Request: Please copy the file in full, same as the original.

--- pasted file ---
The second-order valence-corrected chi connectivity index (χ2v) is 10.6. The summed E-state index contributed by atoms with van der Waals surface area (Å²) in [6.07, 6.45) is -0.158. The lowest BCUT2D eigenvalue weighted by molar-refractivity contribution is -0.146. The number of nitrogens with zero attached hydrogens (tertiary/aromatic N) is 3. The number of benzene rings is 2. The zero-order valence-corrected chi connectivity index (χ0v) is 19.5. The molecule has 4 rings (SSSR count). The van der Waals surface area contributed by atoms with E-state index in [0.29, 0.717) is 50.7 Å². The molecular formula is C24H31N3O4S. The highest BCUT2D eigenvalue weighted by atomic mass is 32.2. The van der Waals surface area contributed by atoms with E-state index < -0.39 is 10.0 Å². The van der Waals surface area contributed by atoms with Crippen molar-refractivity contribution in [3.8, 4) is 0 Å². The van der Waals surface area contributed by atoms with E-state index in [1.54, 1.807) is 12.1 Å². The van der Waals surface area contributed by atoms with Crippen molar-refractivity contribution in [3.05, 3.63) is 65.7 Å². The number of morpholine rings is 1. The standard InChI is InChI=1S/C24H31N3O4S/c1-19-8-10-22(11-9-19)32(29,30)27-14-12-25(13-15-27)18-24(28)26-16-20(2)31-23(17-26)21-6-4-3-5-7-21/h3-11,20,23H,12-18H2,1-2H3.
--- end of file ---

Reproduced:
The second-order valence-corrected chi connectivity index (χ2v) is 10.6. The summed E-state index contributed by atoms with van der Waals surface area (Å²) in [6.07, 6.45) is -0.158. The lowest BCUT2D eigenvalue weighted by molar-refractivity contribution is -0.146. The number of nitrogens with zero attached hydrogens (tertiary/aromatic N) is 3. The number of benzene rings is 2. The zero-order valence-corrected chi connectivity index (χ0v) is 19.5. The molecule has 4 rings (SSSR count). The van der Waals surface area contributed by atoms with E-state index in [0.29, 0.717) is 50.7 Å². The molecular formula is C24H31N3O4S. The highest BCUT2D eigenvalue weighted by atomic mass is 32.2. The van der Waals surface area contributed by atoms with E-state index < -0.39 is 10.0 Å². The van der Waals surface area contributed by atoms with Crippen molar-refractivity contribution in [3.8, 4) is 0 Å². The van der Waals surface area contributed by atoms with E-state index in [1.54, 1.807) is 12.1 Å². The van der Waals surface area contributed by atoms with Crippen molar-refractivity contribution in [3.05, 3.63) is 65.7 Å². The number of morpholine rings is 1. The standard InChI is InChI=1S/C24H31N3O4S/c1-19-8-10-22(11-9-19)32(29,30)27-14-12-25(13-15-27)18-24(28)26-16-20(2)31-23(17-26)21-6-4-3-5-7-21/h3-11,20,23H,12-18H2,1-2H3.